There was no chance of survival for those sent to Sobibor. Unlike other concentration camps such as Auschwitz, prisoners were not kept alive to work as forced labourers: they were all sent to the gas chambers. The camp was built expressly for the purpose of carrying out the Holocaust, and the overwhelming majority of those who died there were Jewish.

Jewish slave labourers were forced to build the camp, and shot dead the moment it was completed.

Jewish prisoners led an uprising at the camp on October 14 1943, in which they killed 11 SS officers and a number of camp guards.

Some 300 of the 600 prisoners in the camp at the time escaped, but only 50 to 70 of them are believed to have survived. Others died in the minefields that surrounded the camp, or were recaptured in the days that followed.


World War Two

Tags: , , , , ,
Posted in WWII News | Comments Off

Gas chambers discovered at Nazi death camp Sobibor

September 19th, 2014

More than 250,000 Jews were killed at the Sobibor death camp in what is now Poland. The SS leader Heinrich Himmler ordered Sobibor to be destroyed after a successful prisoner uprising in which around 300 of those being held there escaped. He ordered all traces of the camp to be removed, and the area planted with trees.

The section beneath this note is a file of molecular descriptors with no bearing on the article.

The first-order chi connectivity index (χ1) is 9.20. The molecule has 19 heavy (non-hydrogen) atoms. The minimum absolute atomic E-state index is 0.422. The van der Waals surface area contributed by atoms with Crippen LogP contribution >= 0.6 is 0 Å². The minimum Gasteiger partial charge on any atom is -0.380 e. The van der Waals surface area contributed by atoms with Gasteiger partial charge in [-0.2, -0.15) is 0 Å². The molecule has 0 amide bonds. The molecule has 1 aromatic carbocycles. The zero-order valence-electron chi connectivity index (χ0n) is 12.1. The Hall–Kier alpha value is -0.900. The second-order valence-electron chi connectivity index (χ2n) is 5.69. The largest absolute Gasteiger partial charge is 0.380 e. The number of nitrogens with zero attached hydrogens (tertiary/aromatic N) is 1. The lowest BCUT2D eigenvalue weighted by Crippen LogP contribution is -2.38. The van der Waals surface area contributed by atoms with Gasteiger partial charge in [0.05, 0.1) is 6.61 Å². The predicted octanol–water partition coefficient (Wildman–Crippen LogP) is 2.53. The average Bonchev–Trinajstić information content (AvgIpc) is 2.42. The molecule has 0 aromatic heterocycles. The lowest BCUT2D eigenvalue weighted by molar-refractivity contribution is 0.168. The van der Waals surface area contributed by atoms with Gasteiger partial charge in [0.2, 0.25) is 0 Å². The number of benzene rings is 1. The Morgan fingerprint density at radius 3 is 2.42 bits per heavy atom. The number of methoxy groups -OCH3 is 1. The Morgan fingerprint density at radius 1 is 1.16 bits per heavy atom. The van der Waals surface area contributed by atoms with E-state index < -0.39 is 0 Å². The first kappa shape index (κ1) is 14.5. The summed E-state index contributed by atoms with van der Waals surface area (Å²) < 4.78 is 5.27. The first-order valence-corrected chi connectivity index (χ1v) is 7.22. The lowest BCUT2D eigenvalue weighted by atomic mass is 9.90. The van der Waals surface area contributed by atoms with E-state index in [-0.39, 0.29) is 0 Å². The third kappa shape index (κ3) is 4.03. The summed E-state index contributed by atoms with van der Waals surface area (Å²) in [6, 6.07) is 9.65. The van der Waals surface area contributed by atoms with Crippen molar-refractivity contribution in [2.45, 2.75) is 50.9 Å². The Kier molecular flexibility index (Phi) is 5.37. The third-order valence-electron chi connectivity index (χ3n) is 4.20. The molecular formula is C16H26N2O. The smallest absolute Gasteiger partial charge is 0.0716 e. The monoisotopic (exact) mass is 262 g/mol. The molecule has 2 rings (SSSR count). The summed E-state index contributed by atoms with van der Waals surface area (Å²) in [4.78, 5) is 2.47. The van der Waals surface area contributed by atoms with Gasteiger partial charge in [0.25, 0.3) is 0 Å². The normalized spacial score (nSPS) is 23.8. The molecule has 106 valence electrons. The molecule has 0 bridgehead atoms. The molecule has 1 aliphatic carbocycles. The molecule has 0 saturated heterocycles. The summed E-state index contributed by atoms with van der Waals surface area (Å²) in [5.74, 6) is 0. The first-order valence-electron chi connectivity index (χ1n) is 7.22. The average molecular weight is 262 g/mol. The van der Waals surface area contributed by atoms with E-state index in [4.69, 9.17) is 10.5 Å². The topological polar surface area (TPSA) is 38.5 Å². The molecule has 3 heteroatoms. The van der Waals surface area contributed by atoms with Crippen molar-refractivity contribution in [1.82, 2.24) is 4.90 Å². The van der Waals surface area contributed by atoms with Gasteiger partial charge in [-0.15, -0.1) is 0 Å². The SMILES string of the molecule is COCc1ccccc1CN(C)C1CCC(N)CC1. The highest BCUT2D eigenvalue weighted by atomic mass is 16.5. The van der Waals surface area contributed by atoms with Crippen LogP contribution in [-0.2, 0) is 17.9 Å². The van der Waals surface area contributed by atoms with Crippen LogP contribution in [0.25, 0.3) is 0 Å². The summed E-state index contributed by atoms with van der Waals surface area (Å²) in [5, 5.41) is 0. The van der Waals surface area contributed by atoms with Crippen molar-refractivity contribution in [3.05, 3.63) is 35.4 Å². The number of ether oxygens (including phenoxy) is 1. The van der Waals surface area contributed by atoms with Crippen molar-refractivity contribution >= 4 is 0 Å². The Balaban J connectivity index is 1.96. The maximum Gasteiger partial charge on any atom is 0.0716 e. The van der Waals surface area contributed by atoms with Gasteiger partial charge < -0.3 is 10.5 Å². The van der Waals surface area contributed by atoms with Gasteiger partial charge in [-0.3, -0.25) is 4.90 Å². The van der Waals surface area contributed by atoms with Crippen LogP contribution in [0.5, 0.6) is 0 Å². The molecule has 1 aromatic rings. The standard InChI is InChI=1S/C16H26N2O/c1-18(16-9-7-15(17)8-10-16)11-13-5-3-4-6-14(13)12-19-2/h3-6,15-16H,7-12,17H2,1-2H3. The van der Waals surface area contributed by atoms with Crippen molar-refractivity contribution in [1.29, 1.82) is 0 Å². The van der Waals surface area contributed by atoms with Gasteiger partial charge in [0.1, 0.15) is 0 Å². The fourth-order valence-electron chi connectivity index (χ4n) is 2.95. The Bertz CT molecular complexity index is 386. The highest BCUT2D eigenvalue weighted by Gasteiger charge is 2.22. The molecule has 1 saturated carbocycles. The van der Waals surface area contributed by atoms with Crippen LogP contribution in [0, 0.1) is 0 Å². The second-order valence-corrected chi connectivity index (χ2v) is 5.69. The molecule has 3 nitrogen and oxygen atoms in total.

The rooms were locked with steel doors equipped with peep-holes. It took just 20 to 30 minutes to murder each group of victims.

“These finds are all that remained of those who were murdered here,” one of the archaeologists told Süddeustche Zeitung newspaper. “We will learn more from them on how the murder in the camp was carried out and what the Jews went through before they were murdered.”

There was no chance of survival for those sent to Sobibor. Unlike other concentration camps such as Auschwitz, prisoners were not kept alive to work as forced labourers: they were all sent to the gas chambers. The camp was built expressly for the purpose of carrying out the Holocaust, and the overwhelming majority of those who died there were Jewish.

Jewish slave labourers were forced to build the camp, and shot dead the moment it was completed.

Jewish prisoners led an uprising at the camp on October 14 1943, in which they killed 11 SS officers and a number of camp guards.

Some 300 of the 600 prisoners in the camp at the time escaped, but only 50 to 70 of them are believed to have survived. Others died in the minefields that surrounded the camp, or were recaptured in the days that followed.


World War Two

Tags: , , , , ,
Posted in WWII News | Comments Off

Archives

Categories